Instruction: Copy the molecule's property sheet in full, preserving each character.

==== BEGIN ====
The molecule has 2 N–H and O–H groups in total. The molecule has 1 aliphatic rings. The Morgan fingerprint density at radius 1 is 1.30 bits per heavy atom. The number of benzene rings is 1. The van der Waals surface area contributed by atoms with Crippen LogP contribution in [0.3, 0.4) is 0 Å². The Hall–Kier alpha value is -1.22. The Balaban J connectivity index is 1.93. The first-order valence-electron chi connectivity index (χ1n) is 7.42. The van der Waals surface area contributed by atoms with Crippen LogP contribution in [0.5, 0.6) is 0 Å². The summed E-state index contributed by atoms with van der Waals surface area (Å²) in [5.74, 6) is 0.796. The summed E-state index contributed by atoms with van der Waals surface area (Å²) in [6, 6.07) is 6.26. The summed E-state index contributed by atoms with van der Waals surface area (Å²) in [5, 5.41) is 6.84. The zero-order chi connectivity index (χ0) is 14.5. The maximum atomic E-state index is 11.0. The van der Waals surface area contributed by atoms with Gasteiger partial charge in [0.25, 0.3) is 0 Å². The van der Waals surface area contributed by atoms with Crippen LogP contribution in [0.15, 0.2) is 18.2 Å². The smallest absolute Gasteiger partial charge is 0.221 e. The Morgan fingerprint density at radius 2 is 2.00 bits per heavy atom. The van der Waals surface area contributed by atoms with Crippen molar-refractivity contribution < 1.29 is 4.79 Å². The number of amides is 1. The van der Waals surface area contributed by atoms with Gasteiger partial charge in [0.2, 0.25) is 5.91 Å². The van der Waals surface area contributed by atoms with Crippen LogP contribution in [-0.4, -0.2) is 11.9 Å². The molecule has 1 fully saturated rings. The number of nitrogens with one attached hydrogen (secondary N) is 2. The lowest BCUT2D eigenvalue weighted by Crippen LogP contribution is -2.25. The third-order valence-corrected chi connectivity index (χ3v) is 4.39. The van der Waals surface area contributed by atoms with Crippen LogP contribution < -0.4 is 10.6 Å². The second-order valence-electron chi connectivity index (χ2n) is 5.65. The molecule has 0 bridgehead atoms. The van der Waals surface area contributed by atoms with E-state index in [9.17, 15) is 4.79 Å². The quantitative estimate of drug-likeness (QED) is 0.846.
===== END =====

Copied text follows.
The molecule has 2 N–H and O–H groups in total. The molecule has 1 aliphatic rings. The Morgan fingerprint density at radius 1 is 1.30 bits per heavy atom. The number of benzene rings is 1. The van der Waals surface area contributed by atoms with Crippen LogP contribution in [0.3, 0.4) is 0 Å². The Hall–Kier alpha value is -1.22. The Balaban J connectivity index is 1.93. The first-order valence-electron chi connectivity index (χ1n) is 7.42. The van der Waals surface area contributed by atoms with Crippen LogP contribution in [0.5, 0.6) is 0 Å². The summed E-state index contributed by atoms with van der Waals surface area (Å²) in [5.74, 6) is 0.796. The summed E-state index contributed by atoms with van der Waals surface area (Å²) in [6, 6.07) is 6.26. The summed E-state index contributed by atoms with van der Waals surface area (Å²) in [5, 5.41) is 6.84. The zero-order chi connectivity index (χ0) is 14.5. The maximum atomic E-state index is 11.0. The van der Waals surface area contributed by atoms with Gasteiger partial charge in [0.25, 0.3) is 0 Å². The van der Waals surface area contributed by atoms with Crippen LogP contribution in [0.15, 0.2) is 18.2 Å². The smallest absolute Gasteiger partial charge is 0.221 e. The Morgan fingerprint density at radius 2 is 2.00 bits per heavy atom. The van der Waals surface area contributed by atoms with Crippen molar-refractivity contribution < 1.29 is 4.79 Å². The number of amides is 1. The van der Waals surface area contributed by atoms with Gasteiger partial charge in [0.2, 0.25) is 5.91 Å². The van der Waals surface area contributed by atoms with Crippen LogP contribution in [-0.4, -0.2) is 11.9 Å². The molecule has 1 fully saturated rings. The number of nitrogens with one attached hydrogen (secondary N) is 2. The lowest BCUT2D eigenvalue weighted by Crippen LogP contribution is -2.25. The third-order valence-corrected chi connectivity index (χ3v) is 4.39. The van der Waals surface area contributed by atoms with Crippen LogP contribution < -0.4 is 10.6 Å². The second-order valence-electron chi connectivity index (χ2n) is 5.65. The molecule has 0 bridgehead atoms. The van der Waals surface area contributed by atoms with E-state index in [9.17, 15) is 4.79 Å². The quantitative estimate of drug-likeness (QED) is 0.846.